His office has also successfully undertaken a number of efforts to keep tobacco out of the hands of young New Yorkers. Under his leadership, the state’s Tobacco Compliance Bureau has cracked down on websites illegally selling cigarettes, which provide teens with easy access to tobacco, and shut down so-called “roll your own” cigarette shops both Upstate and in New York City, which were popular among teenagers and young adults. The Attorney General’s Organized Crime Task Force has also taken down a cigarette trafficking ring that operated up and down the Eastern Seaboard.
The New York City Law Department has initiated numerous suits against cigarette traffickers. The office has partnered with the Attorney General’s office in actions against FedEx and UPS, has concluded successful lawsuits against other home delivery services, common carriers, cigarette wholesalers, reservation and internet cigarette sellers and out of state suppliers. The City prevailed against a challenge by the major tobacco manufacturers to a local law that prohibits the sale of discounted cigarettes (e.g. two packs for the price of one).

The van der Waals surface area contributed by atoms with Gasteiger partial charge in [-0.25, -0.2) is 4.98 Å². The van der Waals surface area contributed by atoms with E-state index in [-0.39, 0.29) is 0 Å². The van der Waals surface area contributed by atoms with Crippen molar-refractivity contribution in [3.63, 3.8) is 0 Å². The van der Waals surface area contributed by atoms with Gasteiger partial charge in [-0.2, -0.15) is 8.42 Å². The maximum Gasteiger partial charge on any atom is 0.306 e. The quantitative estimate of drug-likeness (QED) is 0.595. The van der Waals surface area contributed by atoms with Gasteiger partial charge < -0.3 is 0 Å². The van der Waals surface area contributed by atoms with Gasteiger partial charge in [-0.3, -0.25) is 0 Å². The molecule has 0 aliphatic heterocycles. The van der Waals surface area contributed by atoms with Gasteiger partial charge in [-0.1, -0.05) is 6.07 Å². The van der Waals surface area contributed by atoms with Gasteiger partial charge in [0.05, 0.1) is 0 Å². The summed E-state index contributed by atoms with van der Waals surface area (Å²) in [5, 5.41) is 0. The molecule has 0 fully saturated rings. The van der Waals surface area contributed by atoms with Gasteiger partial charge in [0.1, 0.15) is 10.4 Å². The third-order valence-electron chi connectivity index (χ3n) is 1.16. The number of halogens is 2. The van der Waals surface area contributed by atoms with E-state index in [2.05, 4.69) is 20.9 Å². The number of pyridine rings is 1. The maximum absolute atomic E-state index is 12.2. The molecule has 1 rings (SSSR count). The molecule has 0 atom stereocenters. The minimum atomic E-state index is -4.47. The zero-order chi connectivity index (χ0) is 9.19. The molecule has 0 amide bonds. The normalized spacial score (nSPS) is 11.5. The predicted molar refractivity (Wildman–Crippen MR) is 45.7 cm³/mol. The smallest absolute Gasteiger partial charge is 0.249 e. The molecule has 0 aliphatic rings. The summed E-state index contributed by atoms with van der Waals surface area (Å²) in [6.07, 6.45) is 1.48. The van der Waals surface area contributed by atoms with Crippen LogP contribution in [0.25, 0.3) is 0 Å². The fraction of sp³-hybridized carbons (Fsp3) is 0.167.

The lawsuit against UPS is being handled on behalf of the State by Assistant Attorney General Christopher K. Leung with Dana Biberman, Bureau Chief of the Attorney General’s Tobacco Compliance Bureau. The Executive Deputy Attorney General for Social Justice is Alvin Bragg and the office’s First Deputy for Affirmative Litigation is Janet Sabel.
The lawsuit is being handled on behalf of the City by Assistant Corporation Counsel Leonard Braman with Eric Proshansky, Deputy Chief of the Division of Affirmative Litigation of the New York City Law Department. Division Chief is Gail Rubin. The office of the New York City Sheriff supported the investigations.